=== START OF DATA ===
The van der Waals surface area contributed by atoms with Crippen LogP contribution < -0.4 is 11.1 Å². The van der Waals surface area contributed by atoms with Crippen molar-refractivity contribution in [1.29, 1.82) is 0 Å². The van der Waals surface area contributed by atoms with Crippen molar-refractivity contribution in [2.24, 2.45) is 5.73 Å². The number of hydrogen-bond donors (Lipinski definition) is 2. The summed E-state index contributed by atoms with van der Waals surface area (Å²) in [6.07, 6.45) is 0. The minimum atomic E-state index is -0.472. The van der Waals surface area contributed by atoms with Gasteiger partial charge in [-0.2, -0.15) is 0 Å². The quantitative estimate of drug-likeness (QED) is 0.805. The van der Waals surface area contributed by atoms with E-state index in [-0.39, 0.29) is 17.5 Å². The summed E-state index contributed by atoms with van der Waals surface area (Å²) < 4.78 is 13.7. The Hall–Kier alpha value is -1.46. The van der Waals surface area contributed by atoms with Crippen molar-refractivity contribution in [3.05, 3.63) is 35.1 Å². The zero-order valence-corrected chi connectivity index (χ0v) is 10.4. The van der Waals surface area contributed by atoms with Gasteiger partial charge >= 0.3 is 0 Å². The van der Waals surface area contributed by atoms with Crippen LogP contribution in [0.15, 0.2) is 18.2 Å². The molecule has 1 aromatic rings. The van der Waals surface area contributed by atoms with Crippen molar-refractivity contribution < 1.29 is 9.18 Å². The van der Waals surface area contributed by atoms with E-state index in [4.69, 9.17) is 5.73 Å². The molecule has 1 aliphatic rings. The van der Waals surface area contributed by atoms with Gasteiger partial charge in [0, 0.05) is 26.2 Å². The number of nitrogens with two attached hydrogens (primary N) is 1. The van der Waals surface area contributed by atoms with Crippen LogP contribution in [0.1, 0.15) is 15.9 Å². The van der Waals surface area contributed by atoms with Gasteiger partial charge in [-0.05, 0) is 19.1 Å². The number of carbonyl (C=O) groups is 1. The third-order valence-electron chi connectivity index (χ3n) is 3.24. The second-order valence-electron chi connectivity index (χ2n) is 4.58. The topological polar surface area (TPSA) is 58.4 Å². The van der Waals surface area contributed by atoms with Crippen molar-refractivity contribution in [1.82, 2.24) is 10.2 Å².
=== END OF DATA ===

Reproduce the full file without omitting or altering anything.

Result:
The van der Waals surface area contributed by atoms with Crippen LogP contribution < -0.4 is 11.1 Å². The van der Waals surface area contributed by atoms with Crippen molar-refractivity contribution in [1.29, 1.82) is 0 Å². The van der Waals surface area contributed by atoms with Crippen molar-refractivity contribution in [2.24, 2.45) is 5.73 Å². The number of hydrogen-bond donors (Lipinski definition) is 2. The summed E-state index contributed by atoms with van der Waals surface area (Å²) in [6.07, 6.45) is 0. The minimum atomic E-state index is -0.472. The van der Waals surface area contributed by atoms with Gasteiger partial charge in [-0.2, -0.15) is 0 Å². The quantitative estimate of drug-likeness (QED) is 0.805. The van der Waals surface area contributed by atoms with E-state index in [-0.39, 0.29) is 17.5 Å². The summed E-state index contributed by atoms with van der Waals surface area (Å²) < 4.78 is 13.7. The Hall–Kier alpha value is -1.46. The van der Waals surface area contributed by atoms with Crippen molar-refractivity contribution in [3.05, 3.63) is 35.1 Å². The zero-order valence-corrected chi connectivity index (χ0v) is 10.4. The van der Waals surface area contributed by atoms with Gasteiger partial charge >= 0.3 is 0 Å². The van der Waals surface area contributed by atoms with Crippen LogP contribution in [0.15, 0.2) is 18.2 Å². The molecule has 1 aromatic rings. The van der Waals surface area contributed by atoms with Crippen molar-refractivity contribution < 1.29 is 9.18 Å². The van der Waals surface area contributed by atoms with E-state index in [4.69, 9.17) is 5.73 Å². The molecule has 1 aliphatic rings. The van der Waals surface area contributed by atoms with Gasteiger partial charge in [0, 0.05) is 26.2 Å². The number of nitrogens with two attached hydrogens (primary N) is 1. The van der Waals surface area contributed by atoms with Crippen LogP contribution in [0.1, 0.15) is 15.9 Å². The van der Waals surface area contributed by atoms with Gasteiger partial charge in [-0.05, 0) is 19.1 Å². The number of carbonyl (C=O) groups is 1. The third-order valence-electron chi connectivity index (χ3n) is 3.24. The second-order valence-electron chi connectivity index (χ2n) is 4.58. The topological polar surface area (TPSA) is 58.4 Å². The van der Waals surface area contributed by atoms with Crippen molar-refractivity contribution in [1.82, 2.24) is 10.2 Å².